Pickle Heaven Press-James R. Johnson

something to help you laugh and think about life with Christ

dis-concert-ed — March 24, 2021

dis-concert-ed

I was in the home of a friend who was approaching the end of his life.  It was my privilege to be with him, and to encourage, and read Scripture, and pray and sing for him. 

So, we were sitting in the kitchen facing each other, while I serenaded him with my voice and guitar.  

As I sang, I happened to spy a Texas sized roach as he scrambled forth.  This guy was brazenly bold.   It was a brightly lit inhabited room.  No scampering in the dark for this guy.

He stopped under the chair of my friend.  He then cocked his head upward and focused his attention on me as if he was listening to the concert. 

I didn’t know whether he was flattering me or needed to be flattened by me

As I launched my second song, he scampered off.  Simon Cowell could not have been more cruel.

____________

Music has always been a blessing to me, so I have tried to use it to bless others. 

And the Lord has given me a few ego inflating opportunities.  I have sung before a couple thousand at one time, had a song that I wrote recorded in Nashville, and I preached and sang in Haiti and had it broadcast by radio to the whole nation.  Those were the kind of opportunities I lived for – until I met Christ. 

Once I met Jesus, I took my guitar and laid it at His feet and told Him it was His to do with as He pleased.  He seemed to say “Go ahead and pick it up and use it for me.  Tell folks what I have done for you and what I can do for them.  And when it is all said and done, I won’t be interested in the far-flung places that you sang, or the large crowds at your concerts.  I will only want to know if you had been faithful – faithful with every opportunity – big or small.” 

At least that’s what I heard when I read Luke 16:10, “The one who is faithful in a very little is also faithful in much.’”  NET Bible®

I, therefore, have tried to ever be faithful especially with the little.  These days I do several concerts each week for crowds of one – individuals who are facing their last days and need encouragement from sweet old hymns like “His Eye Is On the Sparrow” and “When We All Get to Heaven” 

My friend in the kitchen lost the use of his eyes long ago.  And he didn’t get started with Jesus till, as he says, “It was too late.”  So, he doesn’t have a storehouse of truth to rely on.  But he savors the truth filled hymns.  He ponders the words after each is sung. 

As for me, I get more pleasure from that, than from singing to a sea of unknown faces. 

In conclusion…If my friend had gotten up and exited the kitchen, leaving the roach behind to listen, I suppose I would have continued to sing.  Maybe he needed the encouragement too. 

On the other hand, I hope there aren’t any roaches in heaven. 

So, what is your “little” and what are you doing with it? 

A PRAYER: Lord I really desire to hear you say to me, “Well done Thou good and faithful servant.”  May it be so.

a song in the haze — March 25, 2020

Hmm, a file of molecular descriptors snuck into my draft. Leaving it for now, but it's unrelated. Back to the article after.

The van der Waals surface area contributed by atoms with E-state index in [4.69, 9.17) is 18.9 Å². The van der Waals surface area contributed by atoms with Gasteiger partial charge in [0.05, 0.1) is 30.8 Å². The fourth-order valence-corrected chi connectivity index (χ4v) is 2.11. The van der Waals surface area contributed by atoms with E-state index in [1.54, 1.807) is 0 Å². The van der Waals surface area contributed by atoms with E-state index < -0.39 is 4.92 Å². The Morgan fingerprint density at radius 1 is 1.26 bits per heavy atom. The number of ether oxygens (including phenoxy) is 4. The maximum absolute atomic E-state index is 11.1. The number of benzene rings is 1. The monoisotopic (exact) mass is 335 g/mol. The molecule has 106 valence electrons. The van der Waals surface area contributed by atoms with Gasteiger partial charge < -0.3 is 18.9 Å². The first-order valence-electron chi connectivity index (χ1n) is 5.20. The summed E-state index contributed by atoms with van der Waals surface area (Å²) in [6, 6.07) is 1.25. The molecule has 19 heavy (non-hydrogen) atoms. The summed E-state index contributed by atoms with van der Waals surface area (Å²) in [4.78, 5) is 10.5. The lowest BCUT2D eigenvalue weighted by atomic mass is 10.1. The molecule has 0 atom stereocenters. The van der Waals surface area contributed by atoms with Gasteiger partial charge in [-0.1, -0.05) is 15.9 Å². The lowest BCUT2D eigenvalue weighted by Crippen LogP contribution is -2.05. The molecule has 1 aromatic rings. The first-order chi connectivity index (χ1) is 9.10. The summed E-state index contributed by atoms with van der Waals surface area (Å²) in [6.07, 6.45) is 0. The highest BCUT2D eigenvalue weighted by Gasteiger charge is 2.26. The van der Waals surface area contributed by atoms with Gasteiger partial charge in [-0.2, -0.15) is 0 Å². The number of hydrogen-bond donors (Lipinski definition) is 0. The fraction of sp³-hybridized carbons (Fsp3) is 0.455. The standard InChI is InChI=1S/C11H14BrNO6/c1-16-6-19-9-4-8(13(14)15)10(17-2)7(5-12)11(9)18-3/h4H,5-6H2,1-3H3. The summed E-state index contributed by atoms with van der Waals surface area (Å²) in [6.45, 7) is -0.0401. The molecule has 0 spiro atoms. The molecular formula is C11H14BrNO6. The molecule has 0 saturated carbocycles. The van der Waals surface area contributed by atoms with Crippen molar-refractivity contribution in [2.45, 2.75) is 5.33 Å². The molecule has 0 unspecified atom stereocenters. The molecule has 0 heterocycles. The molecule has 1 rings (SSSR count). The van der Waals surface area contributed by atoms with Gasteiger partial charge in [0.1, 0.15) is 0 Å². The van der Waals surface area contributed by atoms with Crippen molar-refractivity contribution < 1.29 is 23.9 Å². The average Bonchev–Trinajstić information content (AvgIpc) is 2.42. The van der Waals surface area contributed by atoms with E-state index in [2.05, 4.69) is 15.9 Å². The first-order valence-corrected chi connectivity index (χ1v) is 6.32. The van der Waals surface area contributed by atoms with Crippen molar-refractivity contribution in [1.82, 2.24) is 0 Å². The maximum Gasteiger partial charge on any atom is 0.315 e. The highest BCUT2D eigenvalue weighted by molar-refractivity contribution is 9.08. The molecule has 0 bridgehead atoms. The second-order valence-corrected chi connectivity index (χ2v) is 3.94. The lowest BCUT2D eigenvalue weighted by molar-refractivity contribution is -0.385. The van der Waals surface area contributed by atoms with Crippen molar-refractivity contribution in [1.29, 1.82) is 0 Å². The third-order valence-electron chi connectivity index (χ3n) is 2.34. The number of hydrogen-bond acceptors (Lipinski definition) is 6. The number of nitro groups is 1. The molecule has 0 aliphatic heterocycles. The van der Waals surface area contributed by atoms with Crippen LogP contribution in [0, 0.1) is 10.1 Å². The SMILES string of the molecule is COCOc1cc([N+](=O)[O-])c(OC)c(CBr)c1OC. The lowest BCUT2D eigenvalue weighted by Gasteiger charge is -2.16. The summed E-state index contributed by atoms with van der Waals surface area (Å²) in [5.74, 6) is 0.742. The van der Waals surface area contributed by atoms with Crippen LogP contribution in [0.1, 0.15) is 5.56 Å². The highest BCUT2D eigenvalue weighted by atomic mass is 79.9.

a song in the haze

Her dementia was pronounced.  Most of the day she wore a blank stare, and seldom broke the silence with a word.  Her body was atrophied as well.

As a Hospice Chaplain, my job was to bring her spiritual encouragement.  (Anna, by the way, is a fictitious name but she was a very real person)

I had been a pastor for 32 years and had learned to care for the sick and dying.  I thought I knew the ropes, but then I met her and wondered, “What could I possibly do to make a difference?”

I made my first visit just as the aide was finishing with Anna.   She got her looking good and smelling sweet as a rose – but Anna didn’t like the primping.  She was hotter than a tamale. 

Nor did she appreciate my intrusion.  She said the first and only word to me I would ever hear her say – a four letter word.  OK, not the best time. I got that. 

On my second visit, she was on her bed, thrashing and groaning, obviously tormented by something in her hazy mental world. I spoke but she ignored me.  I tried again but she would not be interrupted.

I sat with my Bible in hand, perplexed as to what to do.  She wouldn’t or couldn’t listen.  I had my guitar with me.  Maybe I could at least compete with the din she was making.

As I began to croon Jesus Loves Me, her groaning started to ebb.  She even paused at times.  Wow!  I played another song and another and she seemed to take it all in.

After the concert I held her hand and prayed and I told Anna I loved her.  I left the room feeling good – like maybe I got through.

Next visit:  She was alert and peacefully laying under a sheet.  Her pretzel of a leg was propped up on the other with her foot dangling in the air. 

Once again, I grabbed the guitar and sang to her.  There was no response, but I guess it was appreciated because she didn’t groan or cuss me out. 

But during the second song, I noticed that her suspended foot was moving.  I couldn’t believe it!  It was bobbing – up and down – to the tempo of the music – in perfect time.  A metronome could not have been more accurate. 

She was really listening, even participating in the experience. I really was getting through.  Excellent.  It made me glad that I didn’t give up.  

The apostle Paul had a message for people like me.  “Therefore, my beloved brethren, be steadfast, immovable, always abounding in the work of the Lord, knowing that your toil is not in vain in the Lord.”  1 Corinthians 15:58-(New American Standard Updated Version)

Paul knew of the discouragement that comes with what appears to be a futile effort – preaching to the hard hearted, or teaching the apathetic, or trusting and untrustworthy coworker.